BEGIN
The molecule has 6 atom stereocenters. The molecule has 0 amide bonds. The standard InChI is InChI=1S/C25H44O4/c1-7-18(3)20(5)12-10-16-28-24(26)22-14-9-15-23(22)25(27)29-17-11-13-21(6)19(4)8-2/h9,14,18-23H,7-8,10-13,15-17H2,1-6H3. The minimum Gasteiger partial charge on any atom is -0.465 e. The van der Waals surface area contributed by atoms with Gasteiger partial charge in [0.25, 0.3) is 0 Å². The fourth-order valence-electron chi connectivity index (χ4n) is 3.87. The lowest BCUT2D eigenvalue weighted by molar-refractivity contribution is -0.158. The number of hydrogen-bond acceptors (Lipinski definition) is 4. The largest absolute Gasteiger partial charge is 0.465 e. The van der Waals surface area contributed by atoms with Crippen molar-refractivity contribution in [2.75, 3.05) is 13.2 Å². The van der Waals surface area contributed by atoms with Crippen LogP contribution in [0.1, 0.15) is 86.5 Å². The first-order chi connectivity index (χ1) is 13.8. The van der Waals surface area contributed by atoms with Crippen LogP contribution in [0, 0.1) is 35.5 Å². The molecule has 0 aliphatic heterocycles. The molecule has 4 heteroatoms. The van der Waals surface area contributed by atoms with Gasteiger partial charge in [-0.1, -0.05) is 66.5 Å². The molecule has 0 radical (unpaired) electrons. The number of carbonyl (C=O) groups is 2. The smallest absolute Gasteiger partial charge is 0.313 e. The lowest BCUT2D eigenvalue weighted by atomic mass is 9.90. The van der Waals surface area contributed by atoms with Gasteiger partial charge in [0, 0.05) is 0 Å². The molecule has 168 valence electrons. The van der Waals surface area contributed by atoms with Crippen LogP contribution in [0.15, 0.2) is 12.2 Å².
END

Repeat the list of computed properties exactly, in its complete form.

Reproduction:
The molecule has 6 atom stereocenters. The molecule has 0 amide bonds. The standard InChI is InChI=1S/C25H44O4/c1-7-18(3)20(5)12-10-16-28-24(26)22-14-9-15-23(22)25(27)29-17-11-13-21(6)19(4)8-2/h9,14,18-23H,7-8,10-13,15-17H2,1-6H3. The minimum Gasteiger partial charge on any atom is -0.465 e. The van der Waals surface area contributed by atoms with Gasteiger partial charge in [0.25, 0.3) is 0 Å². The fourth-order valence-electron chi connectivity index (χ4n) is 3.87. The lowest BCUT2D eigenvalue weighted by molar-refractivity contribution is -0.158. The number of hydrogen-bond acceptors (Lipinski definition) is 4. The largest absolute Gasteiger partial charge is 0.465 e. The van der Waals surface area contributed by atoms with Crippen molar-refractivity contribution in [2.75, 3.05) is 13.2 Å². The van der Waals surface area contributed by atoms with Crippen LogP contribution in [0.1, 0.15) is 86.5 Å². The first-order chi connectivity index (χ1) is 13.8. The van der Waals surface area contributed by atoms with Crippen LogP contribution in [0, 0.1) is 35.5 Å². The molecule has 0 aliphatic heterocycles. The molecule has 4 heteroatoms. The van der Waals surface area contributed by atoms with Gasteiger partial charge in [-0.1, -0.05) is 66.5 Å². The molecule has 0 radical (unpaired) electrons. The number of carbonyl (C=O) groups is 2. The smallest absolute Gasteiger partial charge is 0.313 e. The lowest BCUT2D eigenvalue weighted by atomic mass is 9.90. The van der Waals surface area contributed by atoms with Gasteiger partial charge in [0, 0.05) is 0 Å². The molecule has 168 valence electrons. The van der Waals surface area contributed by atoms with Crippen LogP contribution in [0.15, 0.2) is 12.2 Å².